Why you should watch “Smash”


If you’re a fan of musical theater, you’ve probably known about Smash for months now. The NBC drama about the making of a Broadway musical has been in the works over the last year, and it is going to make a huge splash when it premieres Monday, February 6. Created and produced by Theresa Rebeck, Smash follows Karen Cartwright (Katharine McPhee) and Ivy Lynn (Megan Hilty) as they both vie for the role of Marilyn Monroe in a new Broadway musical about the legendary actress, which is being written and developed on the show by characters played by Debra Messing, Christian Borle and Anjelica Houston. There are several subplots woven throughout, of course, but this major plotline is enough to get you hooked.

The show-within-a-show aspect might sound confusing, but it’s not. Following Karen and Ivy through the audition process, the musical numbers range from simple piano-accompanied tunes like a cover of Christina Aguilera‘s “Beautiful” to full-on stage choreography and costuming with original songs by Broadway vets Marc Shaiman and Scott Wittman. And that’s just their professional lives. Behind the scenes, Debra Messing’s Julia Houston is trying to adopt a baby with her husband, who isn’t thrilled about her diving into a new musical; Karen has a supportive boyfriend but her parents don’t think she should be waitressing to support her dead-end dreams; and Ivy is obsessed with landing a lead role, she’s willing to do anything to play Marilyn.

Together, the music and the drama create a well-written show you’ll want to watch, especially because it’s helmed by a female and includes several gay characters. On the first few episodes, there seem to be only gay male characters, but Theresa Rebeck promises there is “something for everyone” in her show, telling me that something very appealing to lesbian and bisexual women will start happening around Episode 12.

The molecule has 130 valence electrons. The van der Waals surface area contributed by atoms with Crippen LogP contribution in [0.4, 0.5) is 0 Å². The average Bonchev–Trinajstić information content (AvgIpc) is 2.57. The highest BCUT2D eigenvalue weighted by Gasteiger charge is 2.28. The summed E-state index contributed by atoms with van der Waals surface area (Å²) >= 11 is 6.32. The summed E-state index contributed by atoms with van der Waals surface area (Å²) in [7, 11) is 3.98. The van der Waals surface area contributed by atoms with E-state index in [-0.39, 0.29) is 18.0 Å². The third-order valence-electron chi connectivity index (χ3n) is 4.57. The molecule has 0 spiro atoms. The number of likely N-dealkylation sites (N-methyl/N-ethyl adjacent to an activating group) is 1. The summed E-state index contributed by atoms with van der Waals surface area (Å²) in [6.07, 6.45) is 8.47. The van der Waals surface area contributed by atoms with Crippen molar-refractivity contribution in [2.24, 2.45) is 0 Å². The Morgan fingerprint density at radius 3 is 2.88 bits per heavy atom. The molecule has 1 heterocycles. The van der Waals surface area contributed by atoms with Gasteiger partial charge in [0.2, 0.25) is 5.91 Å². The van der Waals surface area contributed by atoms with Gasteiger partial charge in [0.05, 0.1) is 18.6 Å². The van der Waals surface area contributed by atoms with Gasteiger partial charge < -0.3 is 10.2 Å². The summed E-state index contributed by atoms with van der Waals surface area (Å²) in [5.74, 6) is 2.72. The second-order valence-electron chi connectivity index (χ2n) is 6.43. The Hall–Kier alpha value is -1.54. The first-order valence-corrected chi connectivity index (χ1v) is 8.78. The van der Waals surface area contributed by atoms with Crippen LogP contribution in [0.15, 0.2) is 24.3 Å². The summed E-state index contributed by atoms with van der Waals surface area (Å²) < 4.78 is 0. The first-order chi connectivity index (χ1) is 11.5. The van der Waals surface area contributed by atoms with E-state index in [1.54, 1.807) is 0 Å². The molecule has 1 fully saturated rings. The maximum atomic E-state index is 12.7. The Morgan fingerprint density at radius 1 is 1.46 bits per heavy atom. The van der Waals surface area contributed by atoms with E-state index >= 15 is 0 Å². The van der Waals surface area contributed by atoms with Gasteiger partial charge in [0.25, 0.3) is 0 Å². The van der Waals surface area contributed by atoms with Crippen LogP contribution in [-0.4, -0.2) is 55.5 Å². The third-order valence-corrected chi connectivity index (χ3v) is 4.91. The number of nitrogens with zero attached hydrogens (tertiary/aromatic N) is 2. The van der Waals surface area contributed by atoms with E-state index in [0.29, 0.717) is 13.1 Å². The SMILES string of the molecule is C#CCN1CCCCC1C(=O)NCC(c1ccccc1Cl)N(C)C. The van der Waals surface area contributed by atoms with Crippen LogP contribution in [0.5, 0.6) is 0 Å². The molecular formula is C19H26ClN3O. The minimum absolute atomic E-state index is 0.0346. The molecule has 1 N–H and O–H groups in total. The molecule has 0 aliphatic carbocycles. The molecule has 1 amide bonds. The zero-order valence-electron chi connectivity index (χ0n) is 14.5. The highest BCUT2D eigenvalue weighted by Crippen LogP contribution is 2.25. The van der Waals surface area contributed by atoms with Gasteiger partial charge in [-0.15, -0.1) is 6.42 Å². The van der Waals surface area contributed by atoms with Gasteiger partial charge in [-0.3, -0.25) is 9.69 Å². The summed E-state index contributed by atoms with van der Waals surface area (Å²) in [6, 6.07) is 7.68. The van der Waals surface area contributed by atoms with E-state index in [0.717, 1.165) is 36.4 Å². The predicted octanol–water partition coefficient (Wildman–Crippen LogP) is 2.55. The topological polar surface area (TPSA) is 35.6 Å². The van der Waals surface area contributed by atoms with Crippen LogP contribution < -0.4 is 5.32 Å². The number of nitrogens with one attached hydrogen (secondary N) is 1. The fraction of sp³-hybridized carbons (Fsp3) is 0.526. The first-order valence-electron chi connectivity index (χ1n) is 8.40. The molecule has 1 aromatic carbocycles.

“Keep watching,” she teased. “It’s coming up.”

Rebeck said she thinks we’ll love Smash for other reasons as well. “The stories are universal, especially. At one point I thought, everybody has a dream in their heart — you know, ‘I wish I could write this novel and sell it .’ You know everyone has a big dream in them and theater people are people who took that big dream and rocked their lives in the pursuit of it and I think there’s something very human and universal and people like to watch those stories.

“And we have lots of pretty girls singing and having sex with people they shouldn’t. I think lesbians will like it: Pretty girls singing and having sex and all sorts of people having sex with people they shouldn’t. It doesn’t seem like a narrow field to me!”

Rebeck is an accomplished playwright and television writer who has also worked on screenplays. Her past work includes NYPD Blue, L.A. Law and Harriet the Spy, so Smash is definitely something a little different than what she’s done before. When I asked if she has felt any sexism playing its role in writing for theater or television, she said “I wouldn’t give either of them awards.” But she also said things are getting better.

“It’s been an issue; there’s no question it’s been a colossal issue. It is a colossal issue, still! The numbers [of men vs. women writers] are the numbers,” she said. “I’ve been outspoken about it. I feel I’ve been a coward about it at times. But now … everyone looks at the numbers and uses them as a springboard for discussion, which people have been avoiding for a long time.”

And that’s why it’s so exciting that Smash is poised to be, well, a smash. With Theresa steering the ship and strong women leading the charge on screen, NBC has a hit on its hands and everyone should (and will) be watching.

Smash will air Mondays on NBC starting Feb. 6. If you’re a Comcast user, you can catch a sneak peek of the first episode three works early using XfinityTV.com and Xfinity on Demand, beginning Jan. 16.